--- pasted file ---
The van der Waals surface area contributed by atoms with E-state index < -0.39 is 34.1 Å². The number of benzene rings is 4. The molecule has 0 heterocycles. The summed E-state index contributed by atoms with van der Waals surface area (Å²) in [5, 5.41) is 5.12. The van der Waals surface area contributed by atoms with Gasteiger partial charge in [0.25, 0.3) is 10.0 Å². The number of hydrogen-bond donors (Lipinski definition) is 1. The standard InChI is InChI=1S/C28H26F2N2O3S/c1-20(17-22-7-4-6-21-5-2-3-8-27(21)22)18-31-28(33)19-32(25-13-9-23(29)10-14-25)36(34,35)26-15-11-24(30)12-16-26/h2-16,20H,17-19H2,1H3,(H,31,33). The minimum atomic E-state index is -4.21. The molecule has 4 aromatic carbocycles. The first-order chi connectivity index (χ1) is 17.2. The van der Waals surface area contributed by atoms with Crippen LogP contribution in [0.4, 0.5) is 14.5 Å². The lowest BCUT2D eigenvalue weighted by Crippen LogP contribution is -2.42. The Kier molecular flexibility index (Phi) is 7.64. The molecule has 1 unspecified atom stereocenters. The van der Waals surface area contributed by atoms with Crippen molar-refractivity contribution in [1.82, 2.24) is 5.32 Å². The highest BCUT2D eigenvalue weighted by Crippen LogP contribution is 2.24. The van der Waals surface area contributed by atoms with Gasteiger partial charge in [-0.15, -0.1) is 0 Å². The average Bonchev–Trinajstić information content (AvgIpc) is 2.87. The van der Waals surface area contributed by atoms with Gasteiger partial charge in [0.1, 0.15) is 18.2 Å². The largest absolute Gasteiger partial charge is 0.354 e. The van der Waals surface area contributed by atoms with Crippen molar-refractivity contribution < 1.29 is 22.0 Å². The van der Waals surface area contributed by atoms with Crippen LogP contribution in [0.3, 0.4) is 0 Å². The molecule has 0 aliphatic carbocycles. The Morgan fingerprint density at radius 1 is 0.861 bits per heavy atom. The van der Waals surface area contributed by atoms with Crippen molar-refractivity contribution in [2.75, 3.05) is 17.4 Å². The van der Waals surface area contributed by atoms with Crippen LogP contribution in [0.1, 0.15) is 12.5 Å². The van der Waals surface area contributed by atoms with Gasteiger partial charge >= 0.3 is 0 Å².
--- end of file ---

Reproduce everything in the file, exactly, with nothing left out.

The van der Waals surface area contributed by atoms with E-state index < -0.39 is 34.1 Å². The number of benzene rings is 4. The molecule has 0 heterocycles. The summed E-state index contributed by atoms with van der Waals surface area (Å²) in [5, 5.41) is 5.12. The van der Waals surface area contributed by atoms with Gasteiger partial charge in [0.25, 0.3) is 10.0 Å². The number of hydrogen-bond donors (Lipinski definition) is 1. The standard InChI is InChI=1S/C28H26F2N2O3S/c1-20(17-22-7-4-6-21-5-2-3-8-27(21)22)18-31-28(33)19-32(25-13-9-23(29)10-14-25)36(34,35)26-15-11-24(30)12-16-26/h2-16,20H,17-19H2,1H3,(H,31,33). The minimum atomic E-state index is -4.21. The molecule has 4 aromatic carbocycles. The first-order chi connectivity index (χ1) is 17.2. The van der Waals surface area contributed by atoms with Crippen LogP contribution in [0.4, 0.5) is 14.5 Å². The lowest BCUT2D eigenvalue weighted by Crippen LogP contribution is -2.42. The Kier molecular flexibility index (Phi) is 7.64. The molecule has 1 unspecified atom stereocenters. The van der Waals surface area contributed by atoms with Crippen molar-refractivity contribution in [1.82, 2.24) is 5.32 Å². The highest BCUT2D eigenvalue weighted by Crippen LogP contribution is 2.24. The van der Waals surface area contributed by atoms with Gasteiger partial charge in [-0.15, -0.1) is 0 Å². The average Bonchev–Trinajstić information content (AvgIpc) is 2.87. The van der Waals surface area contributed by atoms with Gasteiger partial charge in [0.1, 0.15) is 18.2 Å². The largest absolute Gasteiger partial charge is 0.354 e. The van der Waals surface area contributed by atoms with Crippen molar-refractivity contribution < 1.29 is 22.0 Å². The van der Waals surface area contributed by atoms with Crippen LogP contribution in [0.3, 0.4) is 0 Å². The molecule has 0 aliphatic carbocycles. The Morgan fingerprint density at radius 1 is 0.861 bits per heavy atom. The van der Waals surface area contributed by atoms with Crippen molar-refractivity contribution in [2.75, 3.05) is 17.4 Å². The van der Waals surface area contributed by atoms with Crippen LogP contribution in [0.1, 0.15) is 12.5 Å². The van der Waals surface area contributed by atoms with Gasteiger partial charge >= 0.3 is 0 Å².